I've seen a few posts about this - and I think the installer recently mentioned is a great idea. Whilst that is still in the works, I thought I'd add my few hints to the forum - compiled by drawing on a few other forum posts and also following my nose, as a very non-Linux user trying to install FrontlineSMS on an Ubuntu machine.
Feel free to add / edit / correct if you see things I've missed.
To get FrontlineSMS to work -
Follow the install instructions in the text file it comes with.
You will then need to do a few things:
1. Change the properties of FrontlineSMS.sh to make it executable (you'll need to use cd /... to get to the directory FrontlineSMS.sh is in):
# chown root:root FrontlineSMS.sh
# chmod a+x FrontlineSMS.sh
Having done this you want the properties of FrontlineSMS.sh to be:
-rwxr-xr-x 1 root root 142 2009-03-11 21:19 FrontlineSMS.sh
You can check this by typing:
# ls -al
in the directory that FrontlineSMS.sh is in.
2. Check on Java
Use java -version to make sure java is installed nicely and check on your version.
You'll need to make sure the java libraries for FrontlineSMS are in the right folder. If they're not there, you can manually move them from the FrontlineSMS folder. Use these commands to make sure things are in the right place:
# locate librxtxSerial.so
It needs to be in the i386 folder for the version of java you're running (this may or may not be java-6-cacao) so explore your filing system first to know where it needs to be.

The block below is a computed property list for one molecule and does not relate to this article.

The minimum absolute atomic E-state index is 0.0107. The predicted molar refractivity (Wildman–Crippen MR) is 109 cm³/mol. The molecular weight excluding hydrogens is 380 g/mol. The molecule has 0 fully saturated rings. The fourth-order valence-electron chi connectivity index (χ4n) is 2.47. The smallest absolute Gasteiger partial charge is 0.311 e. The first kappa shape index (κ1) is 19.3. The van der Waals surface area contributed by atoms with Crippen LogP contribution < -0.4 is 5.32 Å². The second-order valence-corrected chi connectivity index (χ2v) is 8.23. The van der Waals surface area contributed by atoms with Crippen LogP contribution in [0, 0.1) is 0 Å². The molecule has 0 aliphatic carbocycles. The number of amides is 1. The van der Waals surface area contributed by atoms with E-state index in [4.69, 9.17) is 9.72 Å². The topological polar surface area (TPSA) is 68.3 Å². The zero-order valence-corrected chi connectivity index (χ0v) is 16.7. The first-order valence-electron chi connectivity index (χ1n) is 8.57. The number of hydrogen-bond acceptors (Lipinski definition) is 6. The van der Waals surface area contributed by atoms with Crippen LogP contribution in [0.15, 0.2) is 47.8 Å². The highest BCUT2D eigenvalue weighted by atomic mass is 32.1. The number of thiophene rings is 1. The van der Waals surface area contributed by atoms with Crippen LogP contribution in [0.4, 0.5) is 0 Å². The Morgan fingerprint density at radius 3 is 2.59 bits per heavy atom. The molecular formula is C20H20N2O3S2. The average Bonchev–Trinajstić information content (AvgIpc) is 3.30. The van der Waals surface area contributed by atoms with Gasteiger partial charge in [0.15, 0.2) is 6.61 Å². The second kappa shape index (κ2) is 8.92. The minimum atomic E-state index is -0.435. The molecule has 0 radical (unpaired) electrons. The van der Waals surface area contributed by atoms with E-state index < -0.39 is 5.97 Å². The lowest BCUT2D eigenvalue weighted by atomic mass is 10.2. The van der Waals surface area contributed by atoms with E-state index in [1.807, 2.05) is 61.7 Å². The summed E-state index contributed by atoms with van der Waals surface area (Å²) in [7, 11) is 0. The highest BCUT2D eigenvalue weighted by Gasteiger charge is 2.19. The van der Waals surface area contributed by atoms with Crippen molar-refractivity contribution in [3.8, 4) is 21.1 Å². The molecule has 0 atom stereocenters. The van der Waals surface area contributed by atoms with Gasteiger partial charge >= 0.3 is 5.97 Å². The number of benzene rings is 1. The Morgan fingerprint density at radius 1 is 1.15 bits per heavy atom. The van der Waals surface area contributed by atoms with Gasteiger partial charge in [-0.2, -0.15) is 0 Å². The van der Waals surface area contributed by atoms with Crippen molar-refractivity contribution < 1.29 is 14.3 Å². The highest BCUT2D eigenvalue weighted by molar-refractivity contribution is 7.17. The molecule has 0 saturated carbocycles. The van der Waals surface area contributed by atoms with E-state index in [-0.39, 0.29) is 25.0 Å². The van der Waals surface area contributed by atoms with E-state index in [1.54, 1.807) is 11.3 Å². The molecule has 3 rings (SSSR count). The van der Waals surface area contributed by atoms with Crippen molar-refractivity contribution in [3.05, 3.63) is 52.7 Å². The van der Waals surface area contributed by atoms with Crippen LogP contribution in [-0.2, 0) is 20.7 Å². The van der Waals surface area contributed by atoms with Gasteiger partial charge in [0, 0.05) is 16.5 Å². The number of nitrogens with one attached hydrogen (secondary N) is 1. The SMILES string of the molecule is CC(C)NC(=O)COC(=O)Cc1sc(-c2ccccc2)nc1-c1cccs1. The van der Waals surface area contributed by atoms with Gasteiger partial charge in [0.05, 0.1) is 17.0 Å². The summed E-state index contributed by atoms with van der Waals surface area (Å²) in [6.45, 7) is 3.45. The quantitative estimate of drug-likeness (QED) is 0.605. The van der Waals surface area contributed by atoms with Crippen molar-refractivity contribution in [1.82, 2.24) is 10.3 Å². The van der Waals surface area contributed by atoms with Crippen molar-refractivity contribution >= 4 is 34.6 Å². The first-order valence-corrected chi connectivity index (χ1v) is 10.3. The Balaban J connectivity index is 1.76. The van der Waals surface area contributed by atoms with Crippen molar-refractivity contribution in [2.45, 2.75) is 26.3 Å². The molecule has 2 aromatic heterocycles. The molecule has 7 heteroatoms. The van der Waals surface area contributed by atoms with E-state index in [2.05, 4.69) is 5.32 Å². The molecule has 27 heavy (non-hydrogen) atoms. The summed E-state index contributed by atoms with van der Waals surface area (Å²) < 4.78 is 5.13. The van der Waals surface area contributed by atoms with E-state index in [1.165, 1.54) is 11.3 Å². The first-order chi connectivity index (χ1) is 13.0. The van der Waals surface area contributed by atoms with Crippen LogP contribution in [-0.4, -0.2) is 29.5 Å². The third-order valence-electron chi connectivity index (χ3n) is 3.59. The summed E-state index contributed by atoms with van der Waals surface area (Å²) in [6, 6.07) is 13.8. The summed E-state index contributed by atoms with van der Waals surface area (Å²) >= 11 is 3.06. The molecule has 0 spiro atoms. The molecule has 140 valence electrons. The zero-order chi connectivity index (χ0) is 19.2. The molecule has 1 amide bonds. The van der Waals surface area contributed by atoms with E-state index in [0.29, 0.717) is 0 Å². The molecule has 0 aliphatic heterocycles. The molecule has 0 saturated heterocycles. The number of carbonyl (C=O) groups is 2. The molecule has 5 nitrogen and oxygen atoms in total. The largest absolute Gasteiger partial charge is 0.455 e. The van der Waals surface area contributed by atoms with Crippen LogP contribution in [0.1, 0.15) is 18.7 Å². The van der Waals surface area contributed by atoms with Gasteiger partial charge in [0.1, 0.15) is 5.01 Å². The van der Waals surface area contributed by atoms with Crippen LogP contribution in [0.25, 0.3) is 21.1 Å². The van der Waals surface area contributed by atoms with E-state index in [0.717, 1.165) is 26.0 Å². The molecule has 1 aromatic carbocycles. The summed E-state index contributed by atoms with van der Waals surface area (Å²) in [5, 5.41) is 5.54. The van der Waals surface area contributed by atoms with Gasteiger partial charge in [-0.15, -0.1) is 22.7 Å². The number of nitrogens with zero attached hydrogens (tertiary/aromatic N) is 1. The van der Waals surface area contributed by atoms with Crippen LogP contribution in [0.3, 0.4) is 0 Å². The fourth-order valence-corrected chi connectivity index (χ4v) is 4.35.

then use mv to get it to the right place, e.g.
mv /home/dur/Desktop/Frontline_SMS_Linux/1.5.8/librxtxSerial.so /usr/lib/jvm/java-6-cacao/jre/lib/i386/librxtxSerial.so
Then do the same thing for the file libsqlitejdbc.so
# locate libsqlitejdbc.so
if it's not in the i386 folder, move it there:
mv /home/dur/Desktop/Frontline_SMS_Linux/1.5.8/libsqlitejdbc.so /usr/lib/jvm/java-6-cacao/jre/lib/i386/libsqlitejdbc.so
Having done steps 1 and 2 you should now be able to run FrontlineSMS.sh and have the FrontlineSMS GUI apppear and function properly for you.
--use this link for more help: http://frontlinesms.ning.com/forum/topic/show?id=2052630%3ATopic%3A...
3. You need to make sure your modem is connecting to FrontlineSMS.
Get to the folder /dev/ and use # ls to view the files in that folder. Having plugged the modem into your computer, you should see something like ttyACM0 as a port. This is great, it means the computer is seeing your modem. If you're using the Falcom GSM Samba 75 modem, this will happen automatically - you don't have to load the drivers or anything.
FrontlineSMS will be looking for it on ports /dev/ttyS0 and /dev/ttyS1
But your modem may be on port ports /dev/ttyACM0, for example.
So create a symbolic link to make the one look like the other:
# sudo ln -sf /dev/ttyACM0 /dev/ttyS0
Then use wvdial (a ppp connection manager) to reconfigure all tty com device with this command line :
# sudo wvdialconf
This should give you several lines of output - including the max baud rate for the device.
Then close FronlineSMS (if it's still open) and restart. On restart, you should find your modem is automatically detected and voila!
use this link for more help: http://frontlinesms.ning.com/forum/topic/show?id=2052630%3ATopic%3A...